This bit of news is a few months old, but Mark's humorous post about superhero/villain names ending in "O" started me thinking about it again, and so did a meeting today with a student who wants to do an independent study about superheroes.

This is an idea that should hit all my sweet spots: I love musicals, Spider-Man is my favorite comic book character, and I really dig U2 (as long as they're not managed by Dean Kincaid). Julie Taymor's presence is interesting, too: as one of the illustrious graduates of the school where I teach, I see a banner with her face on it every morning when I walk to campus (no, this is not some oddly Stalinist gesture: Cineville High had students make painted banners honoring their favorite famous grads of Cineville College, including, strangely, this one). It's like all the threads of my imaginative web have come together in this project. And yet, it seems like a really bad idea to me, and I can't figure out why.

Is it the failure, as the article notes, of other superhero-themed musicals? The relative inexperience of Bono and the Edge at stage music? Do I think Spider-Man will suddenly start talking about the ravages of Northern Ireland, or battle a supervillain called The Debtor? It's not like U2 is completely unfamiliar with superheroes: indeed, the band was arguably at their most interesting when Bono threw off his po-faced self-seriousness in favor of a "secret identity," The Fly, which allowed him a far greater degree of freedom, wit, and sensuality. And a stage musical probably isn't that much different than a stadium show these days, anyway.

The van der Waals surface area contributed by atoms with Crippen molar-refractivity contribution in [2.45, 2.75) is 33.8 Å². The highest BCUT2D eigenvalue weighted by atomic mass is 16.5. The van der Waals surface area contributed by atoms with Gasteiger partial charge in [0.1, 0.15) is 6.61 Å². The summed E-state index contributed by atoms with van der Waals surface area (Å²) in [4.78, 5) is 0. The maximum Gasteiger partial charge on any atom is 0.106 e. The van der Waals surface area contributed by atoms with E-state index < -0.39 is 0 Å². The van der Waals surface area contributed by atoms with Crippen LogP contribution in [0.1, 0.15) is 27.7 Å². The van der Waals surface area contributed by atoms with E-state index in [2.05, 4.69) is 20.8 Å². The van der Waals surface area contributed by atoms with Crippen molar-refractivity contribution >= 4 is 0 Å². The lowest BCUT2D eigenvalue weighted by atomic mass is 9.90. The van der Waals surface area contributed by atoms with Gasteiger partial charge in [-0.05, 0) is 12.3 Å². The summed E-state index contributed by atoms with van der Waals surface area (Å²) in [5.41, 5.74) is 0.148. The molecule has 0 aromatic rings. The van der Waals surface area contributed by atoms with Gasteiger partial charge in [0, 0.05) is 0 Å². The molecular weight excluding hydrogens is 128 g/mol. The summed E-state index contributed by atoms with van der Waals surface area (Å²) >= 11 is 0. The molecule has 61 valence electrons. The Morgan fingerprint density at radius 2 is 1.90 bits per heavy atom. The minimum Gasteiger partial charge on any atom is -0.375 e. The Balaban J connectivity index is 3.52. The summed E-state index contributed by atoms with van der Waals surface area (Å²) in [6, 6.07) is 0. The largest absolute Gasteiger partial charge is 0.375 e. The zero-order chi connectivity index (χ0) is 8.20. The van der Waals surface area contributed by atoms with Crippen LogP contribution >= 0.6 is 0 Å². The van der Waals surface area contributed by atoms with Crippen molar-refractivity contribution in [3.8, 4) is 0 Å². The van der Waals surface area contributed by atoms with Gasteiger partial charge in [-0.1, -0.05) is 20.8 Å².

So why, to pardon the pun, is this buggin' me? Jeff at Yellow Dog talks of how one "situtates" oneself in relation to certain texts, how certain texts allow for this and others don't. "Situations, or networks," he writes, "are the result of intersections. For the sake of pedagogy, they don’t have to be assumed as random or treated as avant-garde methodology: shooting randomly into the crowd. Rather, guidance as to where to locate the intersection is encouraged..." Locating these moments, he suggests, working with "the here and now," is the process of invention that all good writing should work through. I think what bothers me is how this musical blocks my intersection, creating a kind of car crash of ideas and influences that ends up being less inventive than enervating; like the lists of article titles and topics Jeff notes, Spidey: The Musical is a text that won't let me in to sing my own song. It might just be the cheese factor, but all of these elements come together for me less as a spur to invention
(as they might individually, before they get tangled) than a web that keeps me trapped, intellectually paralyzed like, well, a Fly, as the Spider edges closer and closer.


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